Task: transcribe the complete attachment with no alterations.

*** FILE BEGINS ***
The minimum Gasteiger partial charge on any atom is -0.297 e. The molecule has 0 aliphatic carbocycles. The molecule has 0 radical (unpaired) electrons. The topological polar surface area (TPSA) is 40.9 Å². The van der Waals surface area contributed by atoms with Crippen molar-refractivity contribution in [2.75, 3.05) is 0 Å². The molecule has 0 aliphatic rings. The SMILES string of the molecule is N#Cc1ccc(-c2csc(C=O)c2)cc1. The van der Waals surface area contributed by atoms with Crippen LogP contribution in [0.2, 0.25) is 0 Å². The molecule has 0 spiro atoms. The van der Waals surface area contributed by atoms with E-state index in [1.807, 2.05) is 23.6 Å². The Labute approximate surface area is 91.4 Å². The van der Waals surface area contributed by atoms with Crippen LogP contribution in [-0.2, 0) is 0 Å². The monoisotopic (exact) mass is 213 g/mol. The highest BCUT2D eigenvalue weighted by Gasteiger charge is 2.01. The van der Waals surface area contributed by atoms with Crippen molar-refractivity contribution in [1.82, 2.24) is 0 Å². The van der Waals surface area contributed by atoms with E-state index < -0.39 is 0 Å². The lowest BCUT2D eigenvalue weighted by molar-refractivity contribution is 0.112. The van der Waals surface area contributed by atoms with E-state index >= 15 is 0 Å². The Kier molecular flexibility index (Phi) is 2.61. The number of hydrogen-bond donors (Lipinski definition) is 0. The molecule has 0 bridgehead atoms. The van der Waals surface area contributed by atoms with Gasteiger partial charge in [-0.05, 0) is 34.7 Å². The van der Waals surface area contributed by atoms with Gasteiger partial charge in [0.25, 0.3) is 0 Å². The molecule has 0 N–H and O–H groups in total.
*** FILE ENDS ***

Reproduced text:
The minimum Gasteiger partial charge on any atom is -0.297 e. The molecule has 0 aliphatic carbocycles. The molecule has 0 radical (unpaired) electrons. The topological polar surface area (TPSA) is 40.9 Å². The van der Waals surface area contributed by atoms with Crippen molar-refractivity contribution in [2.75, 3.05) is 0 Å². The molecule has 0 aliphatic rings. The SMILES string of the molecule is N#Cc1ccc(-c2csc(C=O)c2)cc1. The van der Waals surface area contributed by atoms with Crippen LogP contribution in [0.2, 0.25) is 0 Å². The molecule has 0 spiro atoms. The van der Waals surface area contributed by atoms with E-state index in [1.807, 2.05) is 23.6 Å². The Labute approximate surface area is 91.4 Å². The van der Waals surface area contributed by atoms with Crippen LogP contribution in [-0.2, 0) is 0 Å². The monoisotopic (exact) mass is 213 g/mol. The highest BCUT2D eigenvalue weighted by Gasteiger charge is 2.01. The van der Waals surface area contributed by atoms with Crippen molar-refractivity contribution in [1.82, 2.24) is 0 Å². The van der Waals surface area contributed by atoms with E-state index < -0.39 is 0 Å². The lowest BCUT2D eigenvalue weighted by molar-refractivity contribution is 0.112. The van der Waals surface area contributed by atoms with E-state index >= 15 is 0 Å². The Kier molecular flexibility index (Phi) is 2.61. The number of hydrogen-bond donors (Lipinski definition) is 0. The molecule has 0 bridgehead atoms. The van der Waals surface area contributed by atoms with Gasteiger partial charge in [-0.05, 0) is 34.7 Å². The van der Waals surface area contributed by atoms with Gasteiger partial charge in [0.25, 0.3) is 0 Å². The molecule has 0 N–H and O–H groups in total.